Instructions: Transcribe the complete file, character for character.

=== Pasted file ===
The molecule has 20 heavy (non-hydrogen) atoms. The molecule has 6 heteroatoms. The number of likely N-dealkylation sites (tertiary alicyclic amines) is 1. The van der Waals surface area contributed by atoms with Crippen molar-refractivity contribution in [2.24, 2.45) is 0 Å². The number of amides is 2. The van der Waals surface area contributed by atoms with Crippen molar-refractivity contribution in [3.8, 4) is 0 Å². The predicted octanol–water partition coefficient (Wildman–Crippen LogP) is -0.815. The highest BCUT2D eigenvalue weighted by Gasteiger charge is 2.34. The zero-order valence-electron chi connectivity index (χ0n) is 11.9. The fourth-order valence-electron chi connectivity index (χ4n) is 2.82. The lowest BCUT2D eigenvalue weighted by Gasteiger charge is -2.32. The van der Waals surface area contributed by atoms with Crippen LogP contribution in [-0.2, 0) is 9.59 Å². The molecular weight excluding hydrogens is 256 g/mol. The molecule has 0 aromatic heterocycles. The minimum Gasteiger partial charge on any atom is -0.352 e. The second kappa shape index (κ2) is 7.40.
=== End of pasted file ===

The molecule has 20 heavy (non-hydrogen) atoms. The molecule has 6 heteroatoms. The number of likely N-dealkylation sites (tertiary alicyclic amines) is 1. The van der Waals surface area contributed by atoms with Crippen molar-refractivity contribution in [2.24, 2.45) is 0 Å². The number of amides is 2. The van der Waals surface area contributed by atoms with Crippen molar-refractivity contribution in [3.8, 4) is 0 Å². The predicted octanol–water partition coefficient (Wildman–Crippen LogP) is -0.815. The highest BCUT2D eigenvalue weighted by Gasteiger charge is 2.34. The zero-order valence-electron chi connectivity index (χ0n) is 11.9. The fourth-order valence-electron chi connectivity index (χ4n) is 2.82. The lowest BCUT2D eigenvalue weighted by Gasteiger charge is -2.32. The van der Waals surface area contributed by atoms with Crippen LogP contribution in [-0.2, 0) is 9.59 Å². The molecular weight excluding hydrogens is 256 g/mol. The molecule has 0 aromatic heterocycles. The minimum Gasteiger partial charge on any atom is -0.352 e. The second kappa shape index (κ2) is 7.40.